The stochastic process under consideration is as follows: the basic object is the finite set of sites, where for some positive integer . The state space of the process is the powerset , and the initial state is ( ), where is the state for which every site is occupied. The allowed state transitions are in one-to-one correspondence with the sites. They are of the form , that is, they just remove from the set . Of course, this emptying of site is the trivial action for states that do not contain (states for which site is empty). The stochastics of the process is defined by stipulating that state transitions (steps) occur in a fixed time raster and with equal probability for all transitions. The cardinality of a state is referred to as its population size. Obviously the first step reduces the population size from to . The smaller the population becomes in a sequence of steps, the smaller the probability that the next step will reduce the population even more: the sites proposed for emptying may be empty already. This stochastic law is simple enough that all pertinent problems can be worked out analytically. The most important property is that the expectation value of the population size after steps is . A realization of the stochastic process asks for actually deciding which site should be selected for emptying in all the steps under consideration. As in all modern applications of the Monte Carlo method, this is done by calling a random number generator. If this function is set up to return integer numbers in the range it can be directly used for this decision. Any realization of the process gives a curve representing the actual population sizes as they decrease with growing step number. The behavior of this curve can be compared with that of the mean value curve as given above. If there is a significant discrepancy between the mean value and the particular realization, we may have to blame the random generator for failing to give all its outputs with equal probability. Such a failure is very unlikely, however, for any reasonably designed random generator, and so we make the test more selective by making it sensitive for statistical dependencies of successive results: for realizing one step we call three times in succession a random number generator that returns numbers in the smaller set . Let be the triplet of numbers obtained in this way. The site proposed for emptying, then, is . This procedure suggests itself if we consider the sites as arranged in a finite cubic lattice and let the random generator output three discrete Cartesian coordinates of the site to be selected. The "name emptying a cube" refers to this situation .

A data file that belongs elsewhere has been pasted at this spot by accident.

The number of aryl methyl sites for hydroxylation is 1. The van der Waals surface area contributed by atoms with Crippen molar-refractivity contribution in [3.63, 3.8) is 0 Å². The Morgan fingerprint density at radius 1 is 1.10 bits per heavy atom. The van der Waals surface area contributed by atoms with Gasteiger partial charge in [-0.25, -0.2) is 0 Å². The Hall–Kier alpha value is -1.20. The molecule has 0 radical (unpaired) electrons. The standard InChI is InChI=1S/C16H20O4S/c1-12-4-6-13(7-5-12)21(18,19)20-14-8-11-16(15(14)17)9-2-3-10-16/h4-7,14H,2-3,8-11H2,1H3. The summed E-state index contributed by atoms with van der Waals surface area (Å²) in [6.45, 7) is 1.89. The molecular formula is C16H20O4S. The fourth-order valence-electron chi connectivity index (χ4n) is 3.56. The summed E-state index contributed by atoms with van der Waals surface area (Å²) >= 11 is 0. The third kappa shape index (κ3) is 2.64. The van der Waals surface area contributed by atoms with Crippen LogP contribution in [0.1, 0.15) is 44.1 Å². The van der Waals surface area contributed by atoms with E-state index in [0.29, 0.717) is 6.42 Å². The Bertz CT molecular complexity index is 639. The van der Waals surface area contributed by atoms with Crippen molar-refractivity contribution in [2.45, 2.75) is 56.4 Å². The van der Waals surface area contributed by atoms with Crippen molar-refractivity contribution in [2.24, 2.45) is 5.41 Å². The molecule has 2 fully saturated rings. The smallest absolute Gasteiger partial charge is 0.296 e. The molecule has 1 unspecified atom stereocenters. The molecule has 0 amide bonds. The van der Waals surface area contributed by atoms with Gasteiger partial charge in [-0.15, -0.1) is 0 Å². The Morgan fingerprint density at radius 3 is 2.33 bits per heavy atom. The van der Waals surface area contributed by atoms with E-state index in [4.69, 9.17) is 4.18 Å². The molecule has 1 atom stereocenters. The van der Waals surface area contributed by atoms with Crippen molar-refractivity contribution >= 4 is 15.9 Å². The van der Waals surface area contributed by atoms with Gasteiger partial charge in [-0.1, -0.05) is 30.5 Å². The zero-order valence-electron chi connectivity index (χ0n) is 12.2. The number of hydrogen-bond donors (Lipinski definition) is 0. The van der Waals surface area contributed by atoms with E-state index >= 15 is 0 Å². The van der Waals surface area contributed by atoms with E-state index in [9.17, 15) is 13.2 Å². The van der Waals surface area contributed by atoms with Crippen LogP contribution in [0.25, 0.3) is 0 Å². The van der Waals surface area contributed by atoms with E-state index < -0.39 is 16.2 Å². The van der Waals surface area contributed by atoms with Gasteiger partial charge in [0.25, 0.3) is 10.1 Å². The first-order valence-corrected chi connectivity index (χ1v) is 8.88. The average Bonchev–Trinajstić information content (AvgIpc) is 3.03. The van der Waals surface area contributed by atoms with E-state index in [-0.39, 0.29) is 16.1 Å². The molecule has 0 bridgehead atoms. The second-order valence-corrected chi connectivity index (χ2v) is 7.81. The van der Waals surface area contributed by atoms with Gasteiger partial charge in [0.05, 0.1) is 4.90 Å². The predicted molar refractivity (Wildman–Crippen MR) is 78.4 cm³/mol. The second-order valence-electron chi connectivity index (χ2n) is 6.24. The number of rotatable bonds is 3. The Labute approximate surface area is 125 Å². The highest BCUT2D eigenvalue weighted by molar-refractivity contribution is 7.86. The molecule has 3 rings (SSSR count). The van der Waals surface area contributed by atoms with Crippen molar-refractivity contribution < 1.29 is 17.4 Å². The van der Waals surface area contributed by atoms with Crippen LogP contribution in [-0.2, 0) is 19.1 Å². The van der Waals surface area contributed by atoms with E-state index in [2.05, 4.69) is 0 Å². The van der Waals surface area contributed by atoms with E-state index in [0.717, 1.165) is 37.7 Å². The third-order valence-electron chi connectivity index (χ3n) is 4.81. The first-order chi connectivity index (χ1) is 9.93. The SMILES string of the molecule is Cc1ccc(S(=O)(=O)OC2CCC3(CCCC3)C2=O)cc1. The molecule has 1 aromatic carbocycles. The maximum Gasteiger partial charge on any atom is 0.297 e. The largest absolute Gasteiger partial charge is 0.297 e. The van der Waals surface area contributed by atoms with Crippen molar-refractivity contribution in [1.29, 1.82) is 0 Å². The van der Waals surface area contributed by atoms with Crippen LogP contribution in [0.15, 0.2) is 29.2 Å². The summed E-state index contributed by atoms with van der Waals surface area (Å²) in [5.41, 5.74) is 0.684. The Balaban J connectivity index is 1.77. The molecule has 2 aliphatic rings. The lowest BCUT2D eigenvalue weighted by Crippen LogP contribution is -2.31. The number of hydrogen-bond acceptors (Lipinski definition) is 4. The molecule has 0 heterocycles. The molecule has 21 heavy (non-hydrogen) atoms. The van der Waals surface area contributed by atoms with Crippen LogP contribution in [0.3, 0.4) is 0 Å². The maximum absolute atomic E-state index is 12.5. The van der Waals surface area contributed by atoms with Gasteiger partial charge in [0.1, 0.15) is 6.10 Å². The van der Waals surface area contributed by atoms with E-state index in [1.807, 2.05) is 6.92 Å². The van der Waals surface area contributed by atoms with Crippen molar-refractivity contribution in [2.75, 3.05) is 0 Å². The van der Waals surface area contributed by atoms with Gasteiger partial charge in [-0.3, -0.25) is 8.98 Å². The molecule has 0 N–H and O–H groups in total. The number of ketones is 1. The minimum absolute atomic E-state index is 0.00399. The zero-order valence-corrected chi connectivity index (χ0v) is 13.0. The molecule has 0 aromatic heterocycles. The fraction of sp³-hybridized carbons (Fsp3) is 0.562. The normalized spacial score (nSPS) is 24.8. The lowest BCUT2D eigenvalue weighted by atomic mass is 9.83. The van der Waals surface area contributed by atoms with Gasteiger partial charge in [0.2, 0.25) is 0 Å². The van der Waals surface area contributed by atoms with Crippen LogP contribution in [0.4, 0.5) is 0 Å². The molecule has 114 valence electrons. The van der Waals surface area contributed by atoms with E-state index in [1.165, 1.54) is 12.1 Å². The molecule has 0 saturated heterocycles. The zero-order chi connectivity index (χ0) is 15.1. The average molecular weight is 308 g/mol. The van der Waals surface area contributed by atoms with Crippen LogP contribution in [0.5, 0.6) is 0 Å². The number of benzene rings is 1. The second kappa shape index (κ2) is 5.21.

Snapshot 1: the blue curve remains within its expected limits; test passed, but only for a small number (1000) of points

Snapshot 2: the gray curves carry essentially the same information as the green and red lines. Whereas the gray curves can always be obtained by the Monte-Carlo method, the red and green curves can only be obtained by analytical methods. For the present simple process, these are in place, however. The blue curve remains always within the area spanned by the 10 gray curves. Thus, there is no reason to blame the sine-floor random generator.

Snapshot 3: the sine-floor generator does not work properly if its factor is reduced from its proven value too drastically (modified logarithmic representation)

Snapshot 4: settings as for Snapshot 3, but non-logarithmic representation

 D. Stauffer, "Random Number Generation," Computational Physics (K. H. Hoffmann and M. Schreiber, eds.), New York: Springer, 1996.

 U. Mutze, "Rigidly Connected Overlapping Spherical Particles: A Versatile Grain Model," Granular Matter, 8(3–4), 2006 pp. 185–194.

 U. Mutze, "Polyspherical Grains and Their Dynamics," 2007.

## Permanent Citation

Ulrich Mutze